IT Policies

Don't Band-Aid your problems


Disease. Sickness. Illness. Few people like to discuss these things. I'm sorry to do so, but no other area comes close as far as an effective analogy.

Suppose you had some really serious illness -- one that required immediate medical attention. Suppose further that this illness occasionally caused you to bleed. Would you simply put a Band-Aid on the spot where you were bleeding, and once the bleeding stopped, say to yourself, "Well, everything's just fine now"? I would hope not. You would go the physician, describe the situation, and then follow the instructions you received, right?

Or, to use another analogy: Suppose, annoyed by the "Check oil level" light that always come on when you're driving, you somehow manage to disable that light? Would you then say "Well, everything's fine now"? You might think so for the moment, but when your engine seizes up on a south Texas farm road, miles from any city, your view would change.

Take a close look at the policies you implement in your organization, particularly the help desk. Make sure that the policy really is addressing an issue, not merely the symptom of an issue. I once did customer service consulting for a major law firm. During the course of that engagement, I visited the help desk, interviewing the manager and several analysts. From talking with others in that firm, and from visiting their offices, I learned that their phones had Caller ID.

When I visited the help desk, somehow the topic of Caller ID came up. The manager mentioned to me casually that in the help desk area, Caller ID was disabled. When I asked why, she replied that the analysts previously would look at the display before picking up a ringing phone. If they saw the name of a difficult caller (usually one of the senior partners), they would simply refuse to pick up, leaving the call to someone else.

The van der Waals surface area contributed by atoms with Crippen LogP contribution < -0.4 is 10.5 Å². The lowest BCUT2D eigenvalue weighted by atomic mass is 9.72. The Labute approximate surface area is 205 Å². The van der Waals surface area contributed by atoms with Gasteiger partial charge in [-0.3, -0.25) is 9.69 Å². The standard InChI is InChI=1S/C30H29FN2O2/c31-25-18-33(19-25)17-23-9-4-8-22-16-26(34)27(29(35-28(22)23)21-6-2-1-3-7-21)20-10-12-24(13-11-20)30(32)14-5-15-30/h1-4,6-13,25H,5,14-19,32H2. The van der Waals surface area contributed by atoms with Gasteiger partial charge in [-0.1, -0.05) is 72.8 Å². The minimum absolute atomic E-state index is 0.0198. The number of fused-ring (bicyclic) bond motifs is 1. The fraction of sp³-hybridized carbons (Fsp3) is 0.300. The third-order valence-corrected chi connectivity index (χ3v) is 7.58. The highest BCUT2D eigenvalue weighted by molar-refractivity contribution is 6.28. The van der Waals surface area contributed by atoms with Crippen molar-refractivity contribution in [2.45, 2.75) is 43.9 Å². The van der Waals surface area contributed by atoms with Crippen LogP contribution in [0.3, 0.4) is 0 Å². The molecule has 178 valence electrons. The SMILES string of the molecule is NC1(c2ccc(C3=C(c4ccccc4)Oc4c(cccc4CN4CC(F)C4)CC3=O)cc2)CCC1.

I responded to her the way I began this blog entry: by telling her that the reluctance certain analysts to answer the phone was symptomatic of a larger issue (namely that of dealing with difficult callers), and that suppressing the Caller ID display did nothing to resolve that issue. I pointed out further that other tools were available to determine if people were "slacking off" on their share of taking calls -- namely, reports that the telephone system could generate, regarding abandoned calls and non-pickups. In addition, I said, a key objective would be to find out WHY these analysts were reluctant to answer, and if necessary to talk to the partners about this issue. My final point was that the training I provide in dealing with difficult people could help remove the need for Caller ID suppression.

Trivial example? You bet. However, it illustrates an all-too-frequent tendency we have to jump to conclusions, and treat a symptom rather than an underlying cause. Try to avoid doing the same in your own organizations. Rather than solving a problem, you could simply be creating new ones.

About

Calvin Sun is an attorney who writes about technology and legal issues for TechRepublic.

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